The physical stores can see

The physical stores can see most of the things that are tracked just by looking to see which aisles are busy, which displays are attracting interest and so on. The tracking data isn't personalised, or linked to any of those scary details like delivery address (which you'll also need to give in-store, if you want something delivered to your home...). Unless you insist that nobody looks at you while you're in a shop, of course, or that the staff shouldn't be allowed to go into any area past the checkouts.

... And you can clear your cookies

Also, if the history is kept in a cookie on your own machine, you can clear it, and so the past records will go away. Ironically, if it's not in a cookie, then some of it might be kept on remote servers and stored by IP address, which would give you much less control over it. Arguably that would also be covered under the law as a "similar technology", though. "Cookie" seems to have become a scare-word for all kinds of things that aren't really related to this, or addressed by the legislation.

Many of us do...

not that ludicrous - do you have a Nectar card?

already happening?

Isn't this already happening offline (admittedly, not to quite the same degree, yet) with loyalty cards and laterly RFID and NFC tracking?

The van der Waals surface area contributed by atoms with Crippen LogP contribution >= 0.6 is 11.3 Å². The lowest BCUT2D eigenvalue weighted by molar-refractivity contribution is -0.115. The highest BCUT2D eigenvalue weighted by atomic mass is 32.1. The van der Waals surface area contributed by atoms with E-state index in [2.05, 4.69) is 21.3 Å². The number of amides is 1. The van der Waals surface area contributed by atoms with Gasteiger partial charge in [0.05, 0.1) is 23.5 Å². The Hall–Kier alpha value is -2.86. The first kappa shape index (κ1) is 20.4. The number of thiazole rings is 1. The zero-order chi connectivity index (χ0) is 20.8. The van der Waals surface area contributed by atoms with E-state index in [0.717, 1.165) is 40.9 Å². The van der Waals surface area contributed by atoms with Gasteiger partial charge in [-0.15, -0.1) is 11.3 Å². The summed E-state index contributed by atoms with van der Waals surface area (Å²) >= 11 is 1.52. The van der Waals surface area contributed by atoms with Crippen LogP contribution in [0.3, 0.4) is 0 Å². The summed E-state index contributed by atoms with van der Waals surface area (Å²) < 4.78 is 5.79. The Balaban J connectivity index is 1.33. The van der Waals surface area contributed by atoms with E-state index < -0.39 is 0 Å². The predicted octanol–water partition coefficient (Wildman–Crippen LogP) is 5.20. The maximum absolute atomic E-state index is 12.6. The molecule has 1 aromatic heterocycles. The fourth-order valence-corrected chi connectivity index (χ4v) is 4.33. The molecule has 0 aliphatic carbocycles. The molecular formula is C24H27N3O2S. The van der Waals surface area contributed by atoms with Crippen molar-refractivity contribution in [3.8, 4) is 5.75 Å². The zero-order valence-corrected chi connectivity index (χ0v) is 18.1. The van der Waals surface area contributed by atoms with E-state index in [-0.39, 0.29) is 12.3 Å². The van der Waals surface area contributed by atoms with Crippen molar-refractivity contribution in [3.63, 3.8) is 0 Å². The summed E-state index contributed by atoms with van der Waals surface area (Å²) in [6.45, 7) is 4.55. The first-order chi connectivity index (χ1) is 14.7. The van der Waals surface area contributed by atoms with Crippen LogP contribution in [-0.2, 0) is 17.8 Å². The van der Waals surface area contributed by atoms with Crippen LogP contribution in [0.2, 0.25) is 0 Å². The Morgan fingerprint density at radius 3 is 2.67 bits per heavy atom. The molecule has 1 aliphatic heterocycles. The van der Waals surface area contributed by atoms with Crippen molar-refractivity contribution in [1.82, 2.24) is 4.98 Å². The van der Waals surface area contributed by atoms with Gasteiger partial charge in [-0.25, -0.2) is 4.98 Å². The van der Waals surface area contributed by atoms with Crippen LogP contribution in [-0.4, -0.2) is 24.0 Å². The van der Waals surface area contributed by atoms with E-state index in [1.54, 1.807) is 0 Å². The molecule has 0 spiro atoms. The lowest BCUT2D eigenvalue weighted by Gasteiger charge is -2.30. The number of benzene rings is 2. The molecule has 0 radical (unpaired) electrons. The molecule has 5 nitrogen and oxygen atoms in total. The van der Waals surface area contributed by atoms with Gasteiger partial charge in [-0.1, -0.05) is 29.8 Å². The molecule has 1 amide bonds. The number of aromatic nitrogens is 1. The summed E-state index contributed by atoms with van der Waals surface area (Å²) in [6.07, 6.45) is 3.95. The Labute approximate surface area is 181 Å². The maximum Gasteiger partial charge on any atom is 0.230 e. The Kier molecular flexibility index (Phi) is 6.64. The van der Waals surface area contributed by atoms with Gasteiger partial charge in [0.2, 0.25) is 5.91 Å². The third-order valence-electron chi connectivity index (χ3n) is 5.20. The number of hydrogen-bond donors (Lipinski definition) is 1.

I'm not necessarily arguing for or against the law, just not sure we're afforded much more privacy offline.

Not the same

In most stores I shop at, the loyalty card is not scanned/swiped until checkout. Not when I enter the store, not when I place items in my cart. The store has no idea when I entered, how long I spent there, or what items I picked up and placed back on the shelf. In fact, at one store, the POS places a code next to each item that has a loyalty discount, so I watch the screen and will only use the card if I see the code appear.

Imagine, though, a world where the advertising supported model fails, and only companies with a compelling product or service succeed...

oh yes they do....

Supermarkets have made a big play to move towards self scan over the past few years (don't know, don't care). With this little electronic marvel that saves you time at the till you scan your loyalty card when you enter the store. Your transactions are recorded as you buy them. Your purchases are registered at the till at the end. So we have an entry time, a user path through the store, an indication of related items, cost per visit and finally the exit time from the store.